Liverpool beat Chelsea on Sunday and showcased a whole new way to play their 4-3-3 system. Two players, in particular, change everything.
Yes, Chelsea had ten men, but the way Liverpool played the second half on Sunday was fantastic. That’s despite their system still being a very obvious 4-3-3. Two players, however, allowed them to play in a new way – Fabinho and new £20m signing Thiago.
The old ways
Liverpool’s usual 4-3-3 is built around their attack and their defence. There are two athletic, sweeper centre-halves in between a prolific full-back duo. Andy Robertson and Trent Alexander-Arnold provide width and creativity as Liverpool push up the pitch.
Then the front-three is arguably the best in the world. Roberto Firmino moves about to create space as a centre-forward and the two wide players use pace and direct running to attack the opposition goal.
So how does the midfield fit in? Well, really, they’re support players. Fabinho is an aggressive holding midfielder who looks to break up play and counter attacks – Liverpool paid £39m so he could shield an exposed defensive duo. Then the other two midfielders go where they’re needed.
They might cover the space the full-backs leave. They might bomb on past Firmino. Or they may stay in the middle and keep things tight. It all depends on where the others are.
And so Liverpool have won the Champions League and Premier League by playing through full-backs and wingers, essentially.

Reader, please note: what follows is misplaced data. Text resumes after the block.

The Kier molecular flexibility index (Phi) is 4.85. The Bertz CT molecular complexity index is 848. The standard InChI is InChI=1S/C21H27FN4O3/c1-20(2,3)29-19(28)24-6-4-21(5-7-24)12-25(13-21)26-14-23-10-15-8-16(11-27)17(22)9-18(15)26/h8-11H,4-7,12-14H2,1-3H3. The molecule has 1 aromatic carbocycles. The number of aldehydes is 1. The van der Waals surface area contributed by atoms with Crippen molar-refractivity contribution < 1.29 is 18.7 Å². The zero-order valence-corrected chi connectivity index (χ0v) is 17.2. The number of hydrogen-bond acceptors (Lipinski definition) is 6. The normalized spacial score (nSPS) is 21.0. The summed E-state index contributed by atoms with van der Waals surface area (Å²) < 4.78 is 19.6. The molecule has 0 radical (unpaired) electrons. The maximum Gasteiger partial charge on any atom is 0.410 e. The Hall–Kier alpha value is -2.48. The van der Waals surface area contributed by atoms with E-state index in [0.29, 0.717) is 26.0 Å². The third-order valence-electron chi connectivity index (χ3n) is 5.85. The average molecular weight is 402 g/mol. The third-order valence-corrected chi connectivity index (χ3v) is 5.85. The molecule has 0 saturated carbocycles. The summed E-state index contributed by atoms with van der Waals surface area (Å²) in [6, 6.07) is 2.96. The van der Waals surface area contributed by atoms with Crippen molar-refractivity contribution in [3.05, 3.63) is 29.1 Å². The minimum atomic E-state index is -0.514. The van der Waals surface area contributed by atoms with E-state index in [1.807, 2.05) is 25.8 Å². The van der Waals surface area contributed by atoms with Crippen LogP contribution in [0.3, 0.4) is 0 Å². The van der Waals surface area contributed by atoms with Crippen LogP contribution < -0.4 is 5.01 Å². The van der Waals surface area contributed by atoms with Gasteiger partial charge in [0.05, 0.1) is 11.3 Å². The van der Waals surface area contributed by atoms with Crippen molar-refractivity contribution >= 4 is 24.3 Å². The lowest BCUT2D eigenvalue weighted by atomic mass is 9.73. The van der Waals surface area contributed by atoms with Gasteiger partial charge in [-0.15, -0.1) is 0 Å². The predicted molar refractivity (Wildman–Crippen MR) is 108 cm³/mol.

And the new
Things changed against Chelsea, though. Thiago came on for the injured Jordan Henderson and with Fabinho already in defence, the feel was different.
For one, they played through the middle with Thiago. The Spaniard had 88 touches in the game, more than any other midfielder or forward, despite only playing the second half.
The result was a highly possession-based system. That’s new for Liverpool but the advantages were obvious. They never looked panicked against a very deep defence and were perfectly comfortable biding their time and knocking it about.
Thiago was effectively in the holding-role, meaning he was able to move from side to side in his own space. He was always available and a permanent passing outlet.
Usually, that would have left Liverpool vulnerable to counter-attacks. Thiago isn’t a defensive midfielder, after all, and his job isn’t to break up play. Fortunately, Fabinho was in defence.
Fabinho played centre-half exactly as he plays defensive-midfielder – stepping out, winning tackles and breaking up play. That’s incredibly high-risk as if he misses a tackle, the opposition are through. He’s the covering centre-half, after all.
Now, Fabinho did miss three tackles and there were a few shaky moments. But on the whole, it worked. He won four interceptions – as many as the rest of the team combined – and four tackles, the most in the side.
Such an aggressive defender means Thiago doesn’t have to break up play quite as much. He did manage a tackle and interception of his own, however.
And while it is high-risk to have Fabinho stepping out like that, the advantages going forward are just too good. Liverpool looked so comfortable in this system, so patient and in control. They didn’t need to play out wide and instead, the Reds could move the ball about in front of a team with absolute comfort.
That’s with Thiago only being at the club for two days, too. Once he’s fully settled, things will only get better.
This was all against a good Chelsea team, too. Liverpool won’t face many better counter-attacking units all season and if they can look this comfortable against the Blues, it bodes well for lesser teams.
Yes, this was the same 4-3-3 system that Liverpool usually play. But Thiago and Fabinho, together, allow them to play it in an exciting new way.